About 33% of US children and adolescents between the age of 2 and 19 years old are overweight and 17.1% of those are obese
“If we don’t take steps to reverse course, the children of each successive generation seem destined to be fatter and sicker than their parents.“ Dr. David Ludwig made this statement in an editorial he wrote in a recent issue of the New England Journal of Medicine, in response to the findings of two published studies of childhood obesity. Both studies looked at the effects that childhood obesity will have on the future health of overweight children. One study followed 277,000 Danish students for decades by evaluating detailed health records. The study found,
…the more overweight a child was between ages 7 and 13, the greater the risk of heart disease in adulthood. The older the children are, the higher the chance for later heart risk. So, for example, a boy who was heavier than his peers at age 7 had a 5 percent increased risk for later heart disease, but a boy who was heavier than his peers at age 13 had a 17 percent greater risk.
If these findings aren’t startling enough, there’s more. The most obese child in the Danish study was at a 33% greater risk for heart disease in adulthood. Yet, the fattest boys in the entire Danish sample are barely considered overweight by US standards. Barely considered overweight by US standards! Think about the implications of that finding. This means that the risk for adult heart disease for Americans is most definitely even greater than 33%.
Now combine this information with the findings out of UCSF which state that:
if the number of overweight children continues to increase at current rates, then by the year 2035, the rate of heart disease will rise to 16 percent or as many as 100,000 extra cases of heart disease attributable to childhood obesity.
Although it may not seem like it now, it won’t be long before we are standing on the threshold of a Public Health crisis. The economic costs of this strain on our health care system will be enormous. A surge in serious illness (and obesity also increases the risk for Type 2 diabetes, kidney failure, limb amputation and premature death) translates into lower worker productivity, job loss and in the end a dying economy.
Pretty bleak forecast and in the meantime, not a lot is being done to turn this crisis around. Our kids continue to lead more sedentary lives, snack on junk food, eat fast food for meals, be inundated with ad campaigns for these dangerous foods and then be served them in their school cafeterias.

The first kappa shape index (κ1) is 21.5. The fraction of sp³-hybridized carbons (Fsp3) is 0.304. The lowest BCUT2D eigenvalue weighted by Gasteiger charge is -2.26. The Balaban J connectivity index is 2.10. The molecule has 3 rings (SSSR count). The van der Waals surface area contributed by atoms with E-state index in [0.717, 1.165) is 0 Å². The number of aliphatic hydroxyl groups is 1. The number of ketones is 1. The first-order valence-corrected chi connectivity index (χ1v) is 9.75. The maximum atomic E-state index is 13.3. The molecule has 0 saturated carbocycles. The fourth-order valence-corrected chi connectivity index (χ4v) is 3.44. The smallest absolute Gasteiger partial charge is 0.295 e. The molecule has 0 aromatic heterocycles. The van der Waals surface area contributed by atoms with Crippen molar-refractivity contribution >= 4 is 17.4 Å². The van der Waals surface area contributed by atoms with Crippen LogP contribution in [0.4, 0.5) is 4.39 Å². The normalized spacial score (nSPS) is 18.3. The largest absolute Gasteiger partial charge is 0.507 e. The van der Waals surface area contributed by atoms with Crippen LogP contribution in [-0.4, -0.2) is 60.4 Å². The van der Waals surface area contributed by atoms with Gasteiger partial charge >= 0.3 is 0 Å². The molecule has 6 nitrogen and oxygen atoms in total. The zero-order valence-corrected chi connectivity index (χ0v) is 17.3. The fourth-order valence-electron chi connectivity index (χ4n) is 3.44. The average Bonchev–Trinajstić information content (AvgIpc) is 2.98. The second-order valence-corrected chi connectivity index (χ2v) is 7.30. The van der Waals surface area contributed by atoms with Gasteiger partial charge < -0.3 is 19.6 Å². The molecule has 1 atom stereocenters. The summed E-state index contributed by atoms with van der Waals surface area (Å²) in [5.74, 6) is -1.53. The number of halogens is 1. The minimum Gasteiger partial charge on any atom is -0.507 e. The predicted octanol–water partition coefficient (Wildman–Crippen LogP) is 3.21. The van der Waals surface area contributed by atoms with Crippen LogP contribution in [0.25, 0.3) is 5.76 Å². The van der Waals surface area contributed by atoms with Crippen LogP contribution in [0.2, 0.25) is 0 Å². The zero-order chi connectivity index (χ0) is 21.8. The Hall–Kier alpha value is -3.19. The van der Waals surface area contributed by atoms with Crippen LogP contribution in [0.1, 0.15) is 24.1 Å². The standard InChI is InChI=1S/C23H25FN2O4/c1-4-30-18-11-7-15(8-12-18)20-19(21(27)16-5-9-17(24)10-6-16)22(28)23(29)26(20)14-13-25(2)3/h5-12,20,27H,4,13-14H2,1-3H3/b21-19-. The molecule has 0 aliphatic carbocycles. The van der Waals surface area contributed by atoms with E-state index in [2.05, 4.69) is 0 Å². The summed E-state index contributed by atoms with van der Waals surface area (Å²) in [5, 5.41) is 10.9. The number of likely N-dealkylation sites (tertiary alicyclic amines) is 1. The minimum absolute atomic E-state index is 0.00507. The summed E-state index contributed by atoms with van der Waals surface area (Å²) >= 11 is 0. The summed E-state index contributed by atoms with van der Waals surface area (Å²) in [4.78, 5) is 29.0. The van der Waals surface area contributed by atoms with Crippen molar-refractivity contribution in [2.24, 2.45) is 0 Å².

I don’t mean to say that nothing is being done to attack this epidemic. The State of Arkansas began a health report card for all students in grades K -12. At the end of every year students are sent home with a report their weight, BMI etc. Apparently there have been some positive results. When the fact that their child is overweight is staring them in the face some parents and kids take action; however, the program is purely elective, so it is unclear which families are opting in and which families are not being counted.
School systems have instituted nutrition and exercise programs with some success. For example, a research group, The Healthier Options for Public Schools, followed 3700 students in a Florida county over 2 years. School districts instituted an intervention program in 4 schools and the results were measured against two schools that did not have a program. The intervention program included dietary changes, increased exercise and nutrition awareness. There were dramatic changes in the kids who had intervention, however, when those students returned from summer vacation, most had reverted back to their old habits.
The good news is, that with education, changes in lifestyle and healthful diets, this trend can be reversed. The broader and more daunting question, is how? When the cost of healthy eating is often too high for low-income families and fast food has become the norm because families are too busy to sit down for a meal, and our entire population has become sedentary, it appears that we are doomed to fail our children. The issues are economic, cultural and political. But if we do not create a comprehensive national strategy to attack this problem, it will soon be too late.
We have in our communities a perfect storm that will continue to feed the childhood obesity epidemic until we adopt policies that improve the health of our communities and our kids,” Frank Chaloupka, an economics professor the University of Illinois at Chicago.
So what do we do? There are countless competing issues. On the one hand, we have a culture that is unhealthy and overweight and on the other hand we have a “body image“ obsessed society. There are issues of self esteem, bullying, and stigmatization attached to obese kids yet we also want to teach our kids to like themselves for who they are and not for what they look like. The one thing is clear, however, we cannot stay on this trajectory and if we do we will be doing a terrible disservice to this future generation.